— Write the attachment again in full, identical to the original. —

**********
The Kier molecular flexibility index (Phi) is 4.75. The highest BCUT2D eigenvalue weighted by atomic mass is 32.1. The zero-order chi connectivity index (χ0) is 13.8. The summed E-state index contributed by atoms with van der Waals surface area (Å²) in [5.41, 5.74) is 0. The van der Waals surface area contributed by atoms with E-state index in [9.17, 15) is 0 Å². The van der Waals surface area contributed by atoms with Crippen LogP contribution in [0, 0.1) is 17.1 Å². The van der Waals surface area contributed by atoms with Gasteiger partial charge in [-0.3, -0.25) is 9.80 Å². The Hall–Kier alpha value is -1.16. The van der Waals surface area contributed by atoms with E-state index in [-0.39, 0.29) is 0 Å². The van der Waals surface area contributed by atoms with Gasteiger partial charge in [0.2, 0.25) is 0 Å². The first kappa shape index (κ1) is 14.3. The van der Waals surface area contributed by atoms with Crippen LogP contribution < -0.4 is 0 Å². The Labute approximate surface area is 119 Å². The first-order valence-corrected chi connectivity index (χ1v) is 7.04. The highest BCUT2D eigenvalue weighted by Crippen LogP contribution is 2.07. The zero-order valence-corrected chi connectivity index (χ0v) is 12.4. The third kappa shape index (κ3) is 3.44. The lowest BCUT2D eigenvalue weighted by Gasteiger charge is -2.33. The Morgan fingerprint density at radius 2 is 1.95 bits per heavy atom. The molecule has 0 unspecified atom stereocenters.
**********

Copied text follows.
The Kier molecular flexibility index (Phi) is 4.75. The highest BCUT2D eigenvalue weighted by atomic mass is 32.1. The zero-order chi connectivity index (χ0) is 13.8. The summed E-state index contributed by atoms with van der Waals surface area (Å²) in [5.41, 5.74) is 0. The van der Waals surface area contributed by atoms with E-state index in [9.17, 15) is 0 Å². The van der Waals surface area contributed by atoms with Crippen LogP contribution in [0, 0.1) is 17.1 Å². The van der Waals surface area contributed by atoms with Gasteiger partial charge in [-0.3, -0.25) is 9.80 Å². The Hall–Kier alpha value is -1.16. The van der Waals surface area contributed by atoms with E-state index in [-0.39, 0.29) is 0 Å². The van der Waals surface area contributed by atoms with Gasteiger partial charge in [0.2, 0.25) is 0 Å². The first kappa shape index (κ1) is 14.3. The van der Waals surface area contributed by atoms with Crippen LogP contribution < -0.4 is 0 Å². The Labute approximate surface area is 119 Å². The first-order valence-corrected chi connectivity index (χ1v) is 7.04. The highest BCUT2D eigenvalue weighted by Crippen LogP contribution is 2.07. The zero-order valence-corrected chi connectivity index (χ0v) is 12.4. The third kappa shape index (κ3) is 3.44. The lowest BCUT2D eigenvalue weighted by Gasteiger charge is -2.33. The Morgan fingerprint density at radius 2 is 1.95 bits per heavy atom. The molecule has 0 unspecified atom stereocenters.